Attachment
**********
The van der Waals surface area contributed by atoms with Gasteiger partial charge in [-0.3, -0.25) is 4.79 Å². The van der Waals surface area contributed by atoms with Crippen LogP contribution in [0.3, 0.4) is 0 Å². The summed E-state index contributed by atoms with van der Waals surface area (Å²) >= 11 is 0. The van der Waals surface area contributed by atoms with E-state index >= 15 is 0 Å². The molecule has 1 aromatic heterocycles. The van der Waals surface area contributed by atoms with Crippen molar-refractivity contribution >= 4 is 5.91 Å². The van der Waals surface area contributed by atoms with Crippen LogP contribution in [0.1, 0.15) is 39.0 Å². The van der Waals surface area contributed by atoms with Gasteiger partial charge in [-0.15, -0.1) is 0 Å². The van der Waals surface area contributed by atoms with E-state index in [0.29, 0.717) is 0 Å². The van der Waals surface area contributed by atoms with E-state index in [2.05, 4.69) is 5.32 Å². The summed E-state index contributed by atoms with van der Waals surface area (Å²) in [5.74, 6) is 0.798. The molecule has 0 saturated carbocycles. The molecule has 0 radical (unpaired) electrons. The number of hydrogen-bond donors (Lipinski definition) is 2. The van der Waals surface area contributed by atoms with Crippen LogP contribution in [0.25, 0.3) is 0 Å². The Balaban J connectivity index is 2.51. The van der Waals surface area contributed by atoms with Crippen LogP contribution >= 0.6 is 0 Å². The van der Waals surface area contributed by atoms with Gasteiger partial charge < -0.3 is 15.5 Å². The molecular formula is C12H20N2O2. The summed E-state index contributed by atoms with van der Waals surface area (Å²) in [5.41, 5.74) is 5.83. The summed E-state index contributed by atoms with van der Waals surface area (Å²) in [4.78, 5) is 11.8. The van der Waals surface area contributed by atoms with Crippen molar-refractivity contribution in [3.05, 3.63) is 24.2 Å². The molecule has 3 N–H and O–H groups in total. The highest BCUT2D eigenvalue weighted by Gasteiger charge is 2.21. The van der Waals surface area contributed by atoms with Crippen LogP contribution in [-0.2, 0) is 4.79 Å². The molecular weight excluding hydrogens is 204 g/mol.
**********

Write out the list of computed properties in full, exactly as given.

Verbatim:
The van der Waals surface area contributed by atoms with Gasteiger partial charge in [-0.3, -0.25) is 4.79 Å². The van der Waals surface area contributed by atoms with Crippen LogP contribution in [0.3, 0.4) is 0 Å². The summed E-state index contributed by atoms with van der Waals surface area (Å²) >= 11 is 0. The van der Waals surface area contributed by atoms with E-state index >= 15 is 0 Å². The molecule has 1 aromatic heterocycles. The van der Waals surface area contributed by atoms with Crippen molar-refractivity contribution >= 4 is 5.91 Å². The van der Waals surface area contributed by atoms with Crippen LogP contribution in [0.1, 0.15) is 39.0 Å². The van der Waals surface area contributed by atoms with Gasteiger partial charge in [-0.15, -0.1) is 0 Å². The van der Waals surface area contributed by atoms with E-state index in [0.29, 0.717) is 0 Å². The van der Waals surface area contributed by atoms with E-state index in [2.05, 4.69) is 5.32 Å². The summed E-state index contributed by atoms with van der Waals surface area (Å²) in [5.74, 6) is 0.798. The molecule has 0 saturated carbocycles. The molecule has 0 radical (unpaired) electrons. The number of hydrogen-bond donors (Lipinski definition) is 2. The van der Waals surface area contributed by atoms with Crippen LogP contribution in [0.25, 0.3) is 0 Å². The Balaban J connectivity index is 2.51. The van der Waals surface area contributed by atoms with Crippen LogP contribution >= 0.6 is 0 Å². The van der Waals surface area contributed by atoms with Gasteiger partial charge < -0.3 is 15.5 Å². The molecular formula is C12H20N2O2. The summed E-state index contributed by atoms with van der Waals surface area (Å²) in [5.41, 5.74) is 5.83. The summed E-state index contributed by atoms with van der Waals surface area (Å²) in [4.78, 5) is 11.8. The van der Waals surface area contributed by atoms with Crippen molar-refractivity contribution in [3.05, 3.63) is 24.2 Å². The molecule has 3 N–H and O–H groups in total. The highest BCUT2D eigenvalue weighted by Gasteiger charge is 2.21. The van der Waals surface area contributed by atoms with Crippen LogP contribution in [-0.2, 0) is 4.79 Å². The molecular weight excluding hydrogens is 204 g/mol.